As regards children who have died without Baptism, the Church can only entrust them to the mercy of God, as she does in her funeral rites for them. Indeed, the great mercy of God who desires that all men should be saved, and Jesus’ tenderness toward children which caused him to say: “Let the children come to me, do not hinder them,” allow us to hope that there is a way of salvation for children who have died without Baptism. [#1261]
Note that the word “hope” here is intended theologically, not as a sort of worldly wish, but as a supernatural confidence in the love of Christ. But the case of the women who abort their children (and those who pressure them or collaborate with them) is very different. What of them? In addition to opening themselves to a life of deep psychological regret, they also open themselves to grave sin, a critical step in a life lived apart from God. Odd as it may sound to some of us, committing this sin and falling into a life of estrangement from God are both graver by far than suffering bodily death. It is, after all, the death of the soul that is paramount, as Our Lord says.
From this reality, the most important question arises: What approach is calculated to minimize the incidence of spiritual death? Or to put the matter positively, what must we do to help people to inherit eternal life (Mt 19:16; Mk 10:17; Lk 10:25;Lk 18:18)? In the temporal arena, I think it is hard to argue that an unrelenting emphasis on political action ought to be the preferred strategy. In the spiritual arena, it is equally hard to argue that a dominant emphasis on the evils to be avoided ought to be the preferred strategy. There is little reason to avoid evil without a vision of the Good, and especially without a relationship with the One who alone is Good (Mt 19:17; Mk 10:18; Lk 18:19).
Pope Francis, it seems, is calling us to recollect ourselves precisely as Catholics. Sometimes, just when we are convinced we have made the deepest and most vigorous of Catholic commitments, we find that we have not. Life does not end with the death of the body. Insofar as we act as if it does, none of our strategies can possibly work. Everything that matters most comes through a relationship—by which I mean an eternal union—with Jesus Christ.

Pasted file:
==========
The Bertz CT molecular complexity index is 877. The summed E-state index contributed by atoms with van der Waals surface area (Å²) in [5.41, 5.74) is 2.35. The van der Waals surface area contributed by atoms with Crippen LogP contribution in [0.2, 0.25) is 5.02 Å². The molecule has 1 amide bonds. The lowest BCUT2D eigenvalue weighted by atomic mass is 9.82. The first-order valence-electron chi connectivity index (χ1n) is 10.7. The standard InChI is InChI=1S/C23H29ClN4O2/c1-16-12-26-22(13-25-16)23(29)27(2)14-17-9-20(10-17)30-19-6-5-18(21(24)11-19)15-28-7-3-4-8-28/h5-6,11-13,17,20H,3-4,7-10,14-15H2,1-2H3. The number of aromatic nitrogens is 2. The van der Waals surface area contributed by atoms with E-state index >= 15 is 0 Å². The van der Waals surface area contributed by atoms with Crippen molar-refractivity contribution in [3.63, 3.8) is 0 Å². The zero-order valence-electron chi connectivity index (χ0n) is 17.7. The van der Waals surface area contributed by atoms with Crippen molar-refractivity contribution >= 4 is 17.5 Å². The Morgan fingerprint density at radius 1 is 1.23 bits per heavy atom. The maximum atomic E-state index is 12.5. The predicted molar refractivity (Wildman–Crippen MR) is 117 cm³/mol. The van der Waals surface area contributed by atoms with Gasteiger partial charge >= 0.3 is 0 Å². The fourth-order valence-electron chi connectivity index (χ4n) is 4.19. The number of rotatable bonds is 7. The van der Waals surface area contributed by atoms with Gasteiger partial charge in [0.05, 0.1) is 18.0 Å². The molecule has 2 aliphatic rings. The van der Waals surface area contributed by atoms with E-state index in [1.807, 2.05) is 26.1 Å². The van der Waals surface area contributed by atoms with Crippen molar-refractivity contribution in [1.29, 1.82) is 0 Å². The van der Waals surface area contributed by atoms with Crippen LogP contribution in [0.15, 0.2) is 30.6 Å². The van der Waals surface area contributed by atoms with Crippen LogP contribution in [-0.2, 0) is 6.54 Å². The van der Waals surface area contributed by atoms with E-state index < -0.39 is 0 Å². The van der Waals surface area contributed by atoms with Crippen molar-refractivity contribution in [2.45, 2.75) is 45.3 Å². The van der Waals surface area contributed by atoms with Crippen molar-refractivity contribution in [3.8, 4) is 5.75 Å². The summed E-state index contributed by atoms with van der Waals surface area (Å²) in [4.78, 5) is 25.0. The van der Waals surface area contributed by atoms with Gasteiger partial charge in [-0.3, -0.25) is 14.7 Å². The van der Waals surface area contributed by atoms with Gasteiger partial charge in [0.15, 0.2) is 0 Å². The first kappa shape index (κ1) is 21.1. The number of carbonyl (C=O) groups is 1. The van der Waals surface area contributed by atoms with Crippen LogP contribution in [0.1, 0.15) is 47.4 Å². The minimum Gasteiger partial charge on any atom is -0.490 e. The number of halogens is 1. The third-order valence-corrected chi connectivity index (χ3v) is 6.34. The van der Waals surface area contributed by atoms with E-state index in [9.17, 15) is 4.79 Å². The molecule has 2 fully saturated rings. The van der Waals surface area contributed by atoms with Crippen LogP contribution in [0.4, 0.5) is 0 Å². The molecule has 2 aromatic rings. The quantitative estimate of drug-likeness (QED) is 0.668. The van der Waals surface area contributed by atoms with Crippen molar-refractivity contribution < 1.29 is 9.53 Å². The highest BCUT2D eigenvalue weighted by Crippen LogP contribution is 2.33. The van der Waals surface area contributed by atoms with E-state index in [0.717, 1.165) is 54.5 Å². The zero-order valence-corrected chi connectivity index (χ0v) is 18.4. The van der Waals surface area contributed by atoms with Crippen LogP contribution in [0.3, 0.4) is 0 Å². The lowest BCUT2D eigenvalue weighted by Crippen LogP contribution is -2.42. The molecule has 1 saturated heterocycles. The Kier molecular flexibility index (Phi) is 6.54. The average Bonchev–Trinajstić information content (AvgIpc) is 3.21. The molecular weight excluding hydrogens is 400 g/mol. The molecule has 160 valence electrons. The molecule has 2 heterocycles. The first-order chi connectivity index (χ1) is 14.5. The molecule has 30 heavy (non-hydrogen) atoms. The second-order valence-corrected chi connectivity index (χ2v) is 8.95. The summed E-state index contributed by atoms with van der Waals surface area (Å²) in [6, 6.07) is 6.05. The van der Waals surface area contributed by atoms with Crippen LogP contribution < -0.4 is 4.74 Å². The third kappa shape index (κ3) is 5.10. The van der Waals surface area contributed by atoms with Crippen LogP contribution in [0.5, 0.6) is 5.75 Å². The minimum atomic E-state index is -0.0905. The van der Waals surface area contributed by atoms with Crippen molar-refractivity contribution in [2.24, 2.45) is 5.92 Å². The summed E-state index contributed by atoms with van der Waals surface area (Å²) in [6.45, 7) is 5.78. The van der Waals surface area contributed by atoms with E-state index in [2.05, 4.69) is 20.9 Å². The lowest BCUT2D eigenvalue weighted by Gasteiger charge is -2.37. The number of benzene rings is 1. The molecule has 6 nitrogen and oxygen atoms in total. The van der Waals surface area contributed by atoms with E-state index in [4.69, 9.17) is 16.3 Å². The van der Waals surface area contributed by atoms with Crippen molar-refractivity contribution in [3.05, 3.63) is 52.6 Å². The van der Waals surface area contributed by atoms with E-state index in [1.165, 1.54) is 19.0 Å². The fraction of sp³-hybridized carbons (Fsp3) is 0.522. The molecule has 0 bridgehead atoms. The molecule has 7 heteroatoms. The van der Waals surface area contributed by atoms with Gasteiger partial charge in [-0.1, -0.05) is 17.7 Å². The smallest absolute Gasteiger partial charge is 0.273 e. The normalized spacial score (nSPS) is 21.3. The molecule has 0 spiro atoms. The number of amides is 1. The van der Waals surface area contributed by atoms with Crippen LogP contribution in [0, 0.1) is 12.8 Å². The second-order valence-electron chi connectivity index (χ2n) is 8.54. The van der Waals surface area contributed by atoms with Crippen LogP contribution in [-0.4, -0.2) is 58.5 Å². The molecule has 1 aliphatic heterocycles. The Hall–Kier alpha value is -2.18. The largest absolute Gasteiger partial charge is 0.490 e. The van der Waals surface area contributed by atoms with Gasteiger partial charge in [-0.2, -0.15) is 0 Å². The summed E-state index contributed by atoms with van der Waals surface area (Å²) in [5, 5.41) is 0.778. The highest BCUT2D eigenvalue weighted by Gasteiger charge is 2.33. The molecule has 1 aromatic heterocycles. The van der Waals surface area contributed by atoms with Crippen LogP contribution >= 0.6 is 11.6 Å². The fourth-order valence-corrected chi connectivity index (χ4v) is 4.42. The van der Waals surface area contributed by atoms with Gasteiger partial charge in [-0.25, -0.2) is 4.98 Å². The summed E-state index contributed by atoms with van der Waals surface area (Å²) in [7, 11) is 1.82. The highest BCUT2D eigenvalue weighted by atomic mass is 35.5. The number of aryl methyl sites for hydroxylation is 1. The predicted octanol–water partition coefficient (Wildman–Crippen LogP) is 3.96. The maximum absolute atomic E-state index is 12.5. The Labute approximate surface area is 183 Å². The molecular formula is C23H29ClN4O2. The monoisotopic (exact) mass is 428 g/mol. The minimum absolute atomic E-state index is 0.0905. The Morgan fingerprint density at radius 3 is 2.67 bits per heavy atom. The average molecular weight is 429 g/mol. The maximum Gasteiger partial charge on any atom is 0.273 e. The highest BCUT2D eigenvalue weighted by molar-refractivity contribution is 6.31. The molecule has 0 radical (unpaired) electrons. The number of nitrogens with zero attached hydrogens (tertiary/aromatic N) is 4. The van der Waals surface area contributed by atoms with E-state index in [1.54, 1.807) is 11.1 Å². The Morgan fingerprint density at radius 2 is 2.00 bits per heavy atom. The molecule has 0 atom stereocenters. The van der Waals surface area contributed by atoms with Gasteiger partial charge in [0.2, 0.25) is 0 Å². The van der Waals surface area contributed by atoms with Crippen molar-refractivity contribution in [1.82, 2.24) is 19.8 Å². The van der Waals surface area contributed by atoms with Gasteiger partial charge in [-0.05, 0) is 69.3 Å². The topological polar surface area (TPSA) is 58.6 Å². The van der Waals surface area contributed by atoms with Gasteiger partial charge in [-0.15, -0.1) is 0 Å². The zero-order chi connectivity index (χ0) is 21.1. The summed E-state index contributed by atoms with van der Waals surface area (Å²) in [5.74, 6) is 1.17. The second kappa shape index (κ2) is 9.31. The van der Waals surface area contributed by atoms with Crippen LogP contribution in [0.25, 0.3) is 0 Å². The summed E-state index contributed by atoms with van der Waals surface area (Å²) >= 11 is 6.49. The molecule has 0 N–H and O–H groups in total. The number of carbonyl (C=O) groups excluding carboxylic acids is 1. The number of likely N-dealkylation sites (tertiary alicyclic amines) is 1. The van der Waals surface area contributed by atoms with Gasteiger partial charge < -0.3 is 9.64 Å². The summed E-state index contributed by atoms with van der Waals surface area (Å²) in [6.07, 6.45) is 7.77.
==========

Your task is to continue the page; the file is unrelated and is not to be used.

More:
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Posted by: John J Plick -
Oct. 24, 2013 5:21 PM ET USA
Pro-lifers would argue, “How would YOU like to be “drowned” in a saline solution, or have someone lay a hold of you & slice the back of your neck with a dagger?" Only a familiarity with the deaths of the Holy Martyrs, even the more modern ones, can give one the psychological foundation to deal with such objections. It may be difficult to expect the modern western Roman Catholic to accept the fact that even "spiritual innocence" could integrate such horrors without incurring irrevocable spiritual harm.
Posted by: John J Plick -
Oct. 23, 2013 8:11 PM ET USA
And how would you reach an “unborn” with the wondrous message of the Love of God… Why…, one would have to become “unborn” oneself, to become “one” with the one you wished to communicate with… But like “Nicodemus;” How to do this??? But the answer, Christ has already done it! “When the sound of your greeting rang in my ears, the baby in my womb leapt for joy!” Such is the wonder of the “Luminous” Mysteries… A sharing in the total “immersion” of the Second Person in the humanity which He created.
Posted by: jg23753479 -
Oct. 23, 2013 7:06 PM ET USA
Excellent points all of them! Once more, I am reminded of the titanic 17th century struggle within the Church in France, the intellectual war between the Jansenists and the Jesuits. The latter were eventually victorious in that engagement and shaped the Church as we know it today....thank God! But the Jansenist temptation still remains. In my view, Francis, himself a Jesuit, wants to reassert the merciful approach of his 17th century brothers. He too finds crypto-Calvinist Jansenism unbearable.